Aimee Breaux 5:21

Definitely. The census is available as a database on our website at That’s Users can search it to find specific sentences and filter the data. You can also download the dataset as a CSV file. If you have any information you want to share with us, or If you want to correct an error or provide missing information, you can reach out to us at On our website, while you’re there, you’ll also see that we have a few Tableau visualizations that will let you explore the this dataset through maps and charts. We really see the Death Penalty Census as a resource, as Rob mentioned, really, for the public, for the media, for academics, advocates, government officials, really for anyone working in the death penalty field. It’s a national database, but it gets pretty local. You can use it to understand who has been sentenced to death in your area, what outcomes, what happened with those sentences. And we really just hope that it’s a tool that empowers people to uncover more about the death penalty. So, Rob, let’s discuss some of what we’ve learned from the census. For instances, we discovered that fewer than one out of every six death sentences has resultled in an execution, and we’ve learned that the most likely outcome of a death sentence is that the sentence or conviction is reveresed, and that the defendant is resentenced to life or less. What did those findings say about the death penalty system to you?

Robert Dunham 6:57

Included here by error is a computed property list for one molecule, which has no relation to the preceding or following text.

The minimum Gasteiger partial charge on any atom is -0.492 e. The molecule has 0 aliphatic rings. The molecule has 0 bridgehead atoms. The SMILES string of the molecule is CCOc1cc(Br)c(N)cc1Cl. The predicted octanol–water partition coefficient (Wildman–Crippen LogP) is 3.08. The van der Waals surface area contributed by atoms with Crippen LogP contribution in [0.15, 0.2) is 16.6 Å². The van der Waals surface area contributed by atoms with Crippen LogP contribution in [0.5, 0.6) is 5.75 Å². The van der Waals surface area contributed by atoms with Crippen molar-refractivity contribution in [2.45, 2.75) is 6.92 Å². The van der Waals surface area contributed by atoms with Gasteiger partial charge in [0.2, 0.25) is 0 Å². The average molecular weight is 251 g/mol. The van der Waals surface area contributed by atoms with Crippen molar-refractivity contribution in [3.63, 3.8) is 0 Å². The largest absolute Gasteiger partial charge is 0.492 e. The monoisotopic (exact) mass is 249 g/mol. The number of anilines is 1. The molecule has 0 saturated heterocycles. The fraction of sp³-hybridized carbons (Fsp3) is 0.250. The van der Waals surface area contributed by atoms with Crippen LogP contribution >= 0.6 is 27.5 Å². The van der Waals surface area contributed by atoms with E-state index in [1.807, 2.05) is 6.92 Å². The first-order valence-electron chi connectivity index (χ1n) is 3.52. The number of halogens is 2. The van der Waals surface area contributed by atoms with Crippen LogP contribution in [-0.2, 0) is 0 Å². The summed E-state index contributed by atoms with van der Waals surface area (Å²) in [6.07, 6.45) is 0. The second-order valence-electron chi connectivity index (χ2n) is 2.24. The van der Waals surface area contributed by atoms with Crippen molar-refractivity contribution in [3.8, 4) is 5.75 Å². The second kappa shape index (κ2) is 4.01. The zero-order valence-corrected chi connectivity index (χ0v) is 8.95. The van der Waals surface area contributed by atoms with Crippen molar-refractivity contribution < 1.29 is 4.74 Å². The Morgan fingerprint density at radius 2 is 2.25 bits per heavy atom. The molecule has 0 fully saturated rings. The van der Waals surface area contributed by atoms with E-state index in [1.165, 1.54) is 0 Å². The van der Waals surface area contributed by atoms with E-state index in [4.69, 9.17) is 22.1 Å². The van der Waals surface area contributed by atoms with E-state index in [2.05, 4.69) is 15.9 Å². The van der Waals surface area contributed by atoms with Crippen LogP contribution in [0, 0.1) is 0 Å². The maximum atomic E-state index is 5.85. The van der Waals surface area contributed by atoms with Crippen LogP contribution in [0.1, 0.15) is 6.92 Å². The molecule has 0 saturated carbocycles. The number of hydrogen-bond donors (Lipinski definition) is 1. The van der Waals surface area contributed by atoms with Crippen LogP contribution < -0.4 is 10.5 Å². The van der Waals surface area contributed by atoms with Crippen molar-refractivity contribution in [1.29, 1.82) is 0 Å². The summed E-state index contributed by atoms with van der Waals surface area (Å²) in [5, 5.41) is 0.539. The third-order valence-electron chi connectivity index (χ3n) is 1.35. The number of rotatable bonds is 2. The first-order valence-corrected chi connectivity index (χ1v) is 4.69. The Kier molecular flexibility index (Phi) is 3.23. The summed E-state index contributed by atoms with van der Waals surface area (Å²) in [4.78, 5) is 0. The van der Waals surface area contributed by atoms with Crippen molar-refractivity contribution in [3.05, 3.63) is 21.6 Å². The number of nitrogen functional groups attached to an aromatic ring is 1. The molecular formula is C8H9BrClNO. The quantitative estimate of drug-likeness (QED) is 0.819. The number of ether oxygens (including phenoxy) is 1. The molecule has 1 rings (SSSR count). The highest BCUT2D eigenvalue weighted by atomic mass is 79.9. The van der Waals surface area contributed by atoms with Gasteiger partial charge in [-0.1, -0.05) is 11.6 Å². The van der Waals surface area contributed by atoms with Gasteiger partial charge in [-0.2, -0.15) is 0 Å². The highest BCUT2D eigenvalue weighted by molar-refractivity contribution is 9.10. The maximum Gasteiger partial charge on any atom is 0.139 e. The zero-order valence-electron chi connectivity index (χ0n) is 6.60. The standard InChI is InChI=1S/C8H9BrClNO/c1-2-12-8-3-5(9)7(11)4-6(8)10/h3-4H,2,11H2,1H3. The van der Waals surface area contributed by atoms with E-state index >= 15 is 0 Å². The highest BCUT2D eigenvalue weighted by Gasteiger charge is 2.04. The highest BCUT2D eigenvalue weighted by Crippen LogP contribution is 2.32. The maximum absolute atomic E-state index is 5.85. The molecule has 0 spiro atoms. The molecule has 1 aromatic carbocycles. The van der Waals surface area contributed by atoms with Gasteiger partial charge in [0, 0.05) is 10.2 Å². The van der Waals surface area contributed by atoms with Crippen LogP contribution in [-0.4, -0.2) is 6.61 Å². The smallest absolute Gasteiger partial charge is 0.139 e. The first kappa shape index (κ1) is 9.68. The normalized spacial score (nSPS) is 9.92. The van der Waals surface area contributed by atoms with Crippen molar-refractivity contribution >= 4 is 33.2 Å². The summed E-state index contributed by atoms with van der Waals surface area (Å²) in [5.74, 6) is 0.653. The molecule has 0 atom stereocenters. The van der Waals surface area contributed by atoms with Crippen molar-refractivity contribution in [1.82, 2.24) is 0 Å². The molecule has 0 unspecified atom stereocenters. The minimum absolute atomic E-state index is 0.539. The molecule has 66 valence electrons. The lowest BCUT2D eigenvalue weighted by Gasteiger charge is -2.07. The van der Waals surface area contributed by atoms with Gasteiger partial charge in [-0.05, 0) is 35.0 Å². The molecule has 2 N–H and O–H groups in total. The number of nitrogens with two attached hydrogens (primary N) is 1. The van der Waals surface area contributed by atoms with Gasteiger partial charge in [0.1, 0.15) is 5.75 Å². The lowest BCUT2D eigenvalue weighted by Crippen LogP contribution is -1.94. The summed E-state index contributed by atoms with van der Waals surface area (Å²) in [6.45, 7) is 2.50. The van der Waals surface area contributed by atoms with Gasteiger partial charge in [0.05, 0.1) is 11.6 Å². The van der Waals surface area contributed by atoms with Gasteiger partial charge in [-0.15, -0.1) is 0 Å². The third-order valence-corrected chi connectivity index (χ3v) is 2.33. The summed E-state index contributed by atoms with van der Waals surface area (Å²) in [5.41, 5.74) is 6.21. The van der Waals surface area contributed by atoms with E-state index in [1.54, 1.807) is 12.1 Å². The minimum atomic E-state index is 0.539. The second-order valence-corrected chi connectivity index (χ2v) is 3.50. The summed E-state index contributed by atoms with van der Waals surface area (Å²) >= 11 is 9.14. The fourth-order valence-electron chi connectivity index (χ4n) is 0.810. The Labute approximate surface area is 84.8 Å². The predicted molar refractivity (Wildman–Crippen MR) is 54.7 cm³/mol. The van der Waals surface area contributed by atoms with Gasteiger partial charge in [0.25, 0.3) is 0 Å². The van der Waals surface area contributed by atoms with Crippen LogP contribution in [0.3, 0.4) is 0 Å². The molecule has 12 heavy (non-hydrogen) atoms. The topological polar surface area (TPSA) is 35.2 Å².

Well, in 1972, the United States Supreme Court declared all existing death penalty statutes to be unconstitutional because they were administered in a manner that was arbitrary and capricious. When you take a look at these numbers, there’s now a mountain of evidence accumulated over 50 years, that shows we’re no better at doing it than we were then. The numbers show a system that is rife with error, filled with discrimination, just very, very difficult to fairly administer. When the single most likely outcome of a death sentence is that you end up with something that isn’t a death sentence, that tells you that the system is not very good at doing what it says it’s supposed to be doing. And I think that goes to the overall question about whether we can trust the administration of the death penalty, whether we can have confidence that this is a public policy that can be administered in a way that’s accurate, in a way that’s fair, in a way that’s consistent. The fact is that there have been nearly 10,000 death sentences. And if we think about this, in terms of transportation, if you think of each death sentence as a trip on a train, you realize the most likely outcome is not that you end up at the station that is designed to go to, but that years pass, and after those years pass, you end up exactly where you started. In most of those cases, you won’t even get back on the train. That’s not how a system should work. We also found by comparing the data in the census to other databases that we had, that there are extraordinary, extraordinary problems with capital punishment. It’s not just that you’re three times more likely to have your death sentence reversed than to have an execution, it’s that we can’t reliably determine whether people are guilty, at least not with sufficient reliability. We found that over the course of looking through the census data and researching cases, we found 13 exonerations that we hadn’t previously known about. And that brings the total of people who are wrongly convicted and wrongly sentenced to death, who’ve been exonerated since 1973 up to 189. That translates to one person exonerated for every 8.2 people who are executed — as we tape this today, in the beginning of July 2022, 1,547 executions. We also had another project going on at the same time, in which we were looking at things that could contribute to this extraordinarily high rate of error, the extraordinarily high rate of people being wrongly convicted and sentenced to death. That was prosecutorial misconduct, and we found that there are more than 550 capital convictions or death sentences that have been overturned because of prosecutorial misconduct or resulted in exonerations that involved prosecutorial misconduct. That’s over 5.5% of all death sentences imposed in the United States in the past 50 years. If you take a big picture look, the data show that the system is very, very unreliable. It also tells us two things that should give us additional pause, and that is that the death penalty is arbitrary based on place and time. It depends more on what side of the county line a murder was said to have occurred and what year you were tried. That means that it’s the individual prosecutors and individual counties, who are making the determination whether somebody should live or die, not necessarily the seriousness of the offense. Because if you line up a list of cases and I read you the facts — and one list is cases have ended up in the death penalty and another list would be cases that ended up with a life sentence or less — if I just read you the information on the list, you wouldn’t be able to distinguish between the two of those. So now we have geographic arbitrariness, substantive arbitrariness, and arbitrariness based on time. To give you a sense of how few counties in the United States are responsible for this death penalty policy, we’ve looked at who was imposing death sentences, how often they were imposing death sentences, how many times a year over the course of years, and so forth. What we found was that if you look at death row today, just 34 counties out of the 3,400 counties in the United States — fewer than 1.1% of all the counties in the United States — account for half of everybody who is currently on death row. 2% of the counties account for more than 60% of everybody who is on state death rows. And 82.8% — nearly 83% of U.S. counties — don’t have anybody on death row at all. So rather than having this policy that’s uniformly applied across the country, what we’re seeing is a policy that is decreasing in use across the country becoming even more and more geographically isolated.